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How one historic garden grows

Over the centuries, the garden at Crathes Castle has changed dramatically. Today it looks toward the past and the future.

By Christopher AndreaeSpecial to The Christian Science Monitor / September 11, 2002


Gardens never stand still. Even young ones develop and alter from year to year. Plant growth and weather alone see to that, whatever a gardener might contribute.

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But when a garden has evolved for centuries, it is bound to have undergone continual modification or even radical reinvention. New design fashions, the taste of different owners, access to plants, wealth (or the lack of it), are all factors that may contribute to the reshaping of very old gardens.

No wonder Callum Pirnie, head gardener at Crathes near Aberdeen, has history on his mind. He stands on the upper terrace surveying part of the three-century-old garden he manages.

To take in a comprehensive view of this compartmented garden, you must climb the spiral stairs in the 16th-century castle standing tall behind this terrace. Then, through a small high window you look out over an almost bewildering mix of the formal and the informal.

Crathes is an opulent tapestry of flowering shrubs and perennial plants rubbing shoulders. Lawns, old stone walls, yew hedges, and monumental topiaries are dominant features.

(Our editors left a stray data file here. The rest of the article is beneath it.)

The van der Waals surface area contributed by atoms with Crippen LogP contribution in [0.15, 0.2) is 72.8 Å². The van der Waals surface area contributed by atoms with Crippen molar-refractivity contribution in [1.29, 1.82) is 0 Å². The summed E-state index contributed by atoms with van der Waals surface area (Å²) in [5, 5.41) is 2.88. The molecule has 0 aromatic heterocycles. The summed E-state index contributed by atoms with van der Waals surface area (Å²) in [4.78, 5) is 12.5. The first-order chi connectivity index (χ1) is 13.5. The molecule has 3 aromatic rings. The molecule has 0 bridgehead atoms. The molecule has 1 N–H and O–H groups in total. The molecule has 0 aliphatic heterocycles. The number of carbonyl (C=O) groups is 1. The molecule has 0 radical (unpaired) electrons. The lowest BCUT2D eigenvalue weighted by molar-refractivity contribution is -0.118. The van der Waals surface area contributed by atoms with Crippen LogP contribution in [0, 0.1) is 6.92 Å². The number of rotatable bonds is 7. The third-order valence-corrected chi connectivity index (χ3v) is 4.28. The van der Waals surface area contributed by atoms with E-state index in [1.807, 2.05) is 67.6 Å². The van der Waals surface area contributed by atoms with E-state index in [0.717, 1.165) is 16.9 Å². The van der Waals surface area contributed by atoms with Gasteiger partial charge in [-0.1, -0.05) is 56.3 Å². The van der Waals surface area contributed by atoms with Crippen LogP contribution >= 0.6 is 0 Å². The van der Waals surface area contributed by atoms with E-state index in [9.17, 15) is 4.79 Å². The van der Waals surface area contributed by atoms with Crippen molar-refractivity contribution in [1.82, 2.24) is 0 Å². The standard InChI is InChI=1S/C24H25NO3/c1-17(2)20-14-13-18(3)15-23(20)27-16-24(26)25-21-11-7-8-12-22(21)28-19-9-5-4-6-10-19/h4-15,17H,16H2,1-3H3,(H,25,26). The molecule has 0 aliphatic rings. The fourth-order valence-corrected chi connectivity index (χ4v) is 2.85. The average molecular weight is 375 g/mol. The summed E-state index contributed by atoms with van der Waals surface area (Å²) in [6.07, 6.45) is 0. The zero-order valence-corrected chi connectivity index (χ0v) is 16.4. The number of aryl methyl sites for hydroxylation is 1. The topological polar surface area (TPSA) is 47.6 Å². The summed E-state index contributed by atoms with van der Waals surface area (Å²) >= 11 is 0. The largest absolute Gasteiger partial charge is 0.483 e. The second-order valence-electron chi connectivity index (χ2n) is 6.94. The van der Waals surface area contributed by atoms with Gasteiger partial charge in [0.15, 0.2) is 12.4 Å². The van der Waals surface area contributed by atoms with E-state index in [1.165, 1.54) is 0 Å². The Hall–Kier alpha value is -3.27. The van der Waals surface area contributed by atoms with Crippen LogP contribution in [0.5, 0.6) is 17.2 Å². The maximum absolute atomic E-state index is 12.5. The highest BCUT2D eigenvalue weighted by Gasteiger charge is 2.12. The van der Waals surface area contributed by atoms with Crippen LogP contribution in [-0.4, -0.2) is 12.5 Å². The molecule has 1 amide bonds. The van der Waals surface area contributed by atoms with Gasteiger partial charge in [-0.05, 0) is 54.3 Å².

"There have been eight periods of development here," Mr. Pirnie says. "Layer upon layer."

In 1951, after 350 years of being owned by the same family, the castle, garden, and almost 600 acres of estate were made over by Sir James Burnett to the National Trust for Scotland.

Today, Crathes is a visitor attraction. But, more important, it represents "heritage." That label, not too difficult to pin onto a building, is trickier to attach to a garden. A living garden can't be treated as a museum artifact, frozen in time.

But how do you respect and conserve what remains of a garden's many layers of history? "It can never be the same as it was," Pirnie says.

He sees his task as restoring the garden "back to the essence" of what it was. He feels that in the 1980s "it lost direction a little bit" by losing touch somewhat with its past. But finding the "essence" is complex because "there isn't just one period to go back to." Three years ago an archeological survey showed the garden's development was less simple than previously realized.

When the trust took it over, the garden was seen as basically reflecting the interests of Sir James and his wife, Sybil. They had made it their own since 1926.

He collected trees and shrubs. She was a perennial plants enthusiast. Many of the trees and shrubs that Sir James added to his garden were from friends' plant-hunting expeditions. Shrubs from China, Chile, and Japan still flourish here, and they are increasingly seen as a valuable "genetic pool."

They have "a very, very good provenance," Pirnie says. "That's a big issue now in horticulture." So a major concern at Crathes today is conservation and propagation of rare plant material.

Lady Sybil was a hands-on designer. In some ways she shared a sense of natural style with still much-admired designer Gertrude Jekyll, but her intuitive sense of brightly contrasting color juxtapositions was surprisingly different from Jekyll's. Garden enthusiasts visiting Crathes get fresh ideas round every corner.